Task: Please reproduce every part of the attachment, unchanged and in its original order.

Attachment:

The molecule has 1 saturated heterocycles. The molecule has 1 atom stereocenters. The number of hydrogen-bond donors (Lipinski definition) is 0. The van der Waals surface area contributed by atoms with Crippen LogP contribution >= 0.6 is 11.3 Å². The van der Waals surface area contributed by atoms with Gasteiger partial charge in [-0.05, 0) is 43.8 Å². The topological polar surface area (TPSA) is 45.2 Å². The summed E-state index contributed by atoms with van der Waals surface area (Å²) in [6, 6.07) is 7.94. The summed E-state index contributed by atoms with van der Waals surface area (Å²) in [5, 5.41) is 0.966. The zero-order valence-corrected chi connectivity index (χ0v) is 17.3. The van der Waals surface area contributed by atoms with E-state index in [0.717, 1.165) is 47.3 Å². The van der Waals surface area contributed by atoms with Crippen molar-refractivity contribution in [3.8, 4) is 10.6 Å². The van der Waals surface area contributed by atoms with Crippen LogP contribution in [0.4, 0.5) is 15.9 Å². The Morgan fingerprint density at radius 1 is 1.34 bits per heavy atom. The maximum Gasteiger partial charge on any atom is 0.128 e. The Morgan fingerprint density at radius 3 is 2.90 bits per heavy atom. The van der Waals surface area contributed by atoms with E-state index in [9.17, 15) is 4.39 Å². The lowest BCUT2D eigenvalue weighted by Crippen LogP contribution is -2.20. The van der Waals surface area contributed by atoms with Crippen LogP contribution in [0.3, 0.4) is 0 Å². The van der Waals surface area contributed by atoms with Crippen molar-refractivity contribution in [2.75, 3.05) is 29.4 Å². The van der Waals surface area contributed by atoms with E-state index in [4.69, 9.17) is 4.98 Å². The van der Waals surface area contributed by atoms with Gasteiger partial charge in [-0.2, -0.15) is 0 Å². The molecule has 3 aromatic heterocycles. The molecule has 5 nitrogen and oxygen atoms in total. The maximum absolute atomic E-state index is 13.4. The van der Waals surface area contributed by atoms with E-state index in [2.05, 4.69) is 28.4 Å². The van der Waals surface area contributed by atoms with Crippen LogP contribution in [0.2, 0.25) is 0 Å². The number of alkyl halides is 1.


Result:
The molecule has 1 saturated heterocycles. The molecule has 1 atom stereocenters. The number of hydrogen-bond donors (Lipinski definition) is 0. The van der Waals surface area contributed by atoms with Crippen LogP contribution >= 0.6 is 11.3 Å². The van der Waals surface area contributed by atoms with Gasteiger partial charge in [-0.05, 0) is 43.8 Å². The topological polar surface area (TPSA) is 45.2 Å². The summed E-state index contributed by atoms with van der Waals surface area (Å²) in [6, 6.07) is 7.94. The summed E-state index contributed by atoms with van der Waals surface area (Å²) in [5, 5.41) is 0.966. The zero-order valence-corrected chi connectivity index (χ0v) is 17.3. The van der Waals surface area contributed by atoms with E-state index in [0.717, 1.165) is 47.3 Å². The van der Waals surface area contributed by atoms with Crippen molar-refractivity contribution in [3.8, 4) is 10.6 Å². The van der Waals surface area contributed by atoms with Crippen LogP contribution in [0.4, 0.5) is 15.9 Å². The Morgan fingerprint density at radius 1 is 1.34 bits per heavy atom. The maximum Gasteiger partial charge on any atom is 0.128 e. The Morgan fingerprint density at radius 3 is 2.90 bits per heavy atom. The van der Waals surface area contributed by atoms with E-state index in [9.17, 15) is 4.39 Å². The lowest BCUT2D eigenvalue weighted by Crippen LogP contribution is -2.20. The van der Waals surface area contributed by atoms with Crippen LogP contribution in [0.3, 0.4) is 0 Å². The van der Waals surface area contributed by atoms with Crippen molar-refractivity contribution in [2.75, 3.05) is 29.4 Å². The van der Waals surface area contributed by atoms with E-state index in [4.69, 9.17) is 4.98 Å². The van der Waals surface area contributed by atoms with Gasteiger partial charge in [-0.2, -0.15) is 0 Å². The molecule has 3 aromatic heterocycles. The molecule has 5 nitrogen and oxygen atoms in total. The maximum absolute atomic E-state index is 13.4. The van der Waals surface area contributed by atoms with E-state index in [2.05, 4.69) is 28.4 Å². The van der Waals surface area contributed by atoms with Crippen LogP contribution in [0.2, 0.25) is 0 Å². The number of alkyl halides is 1.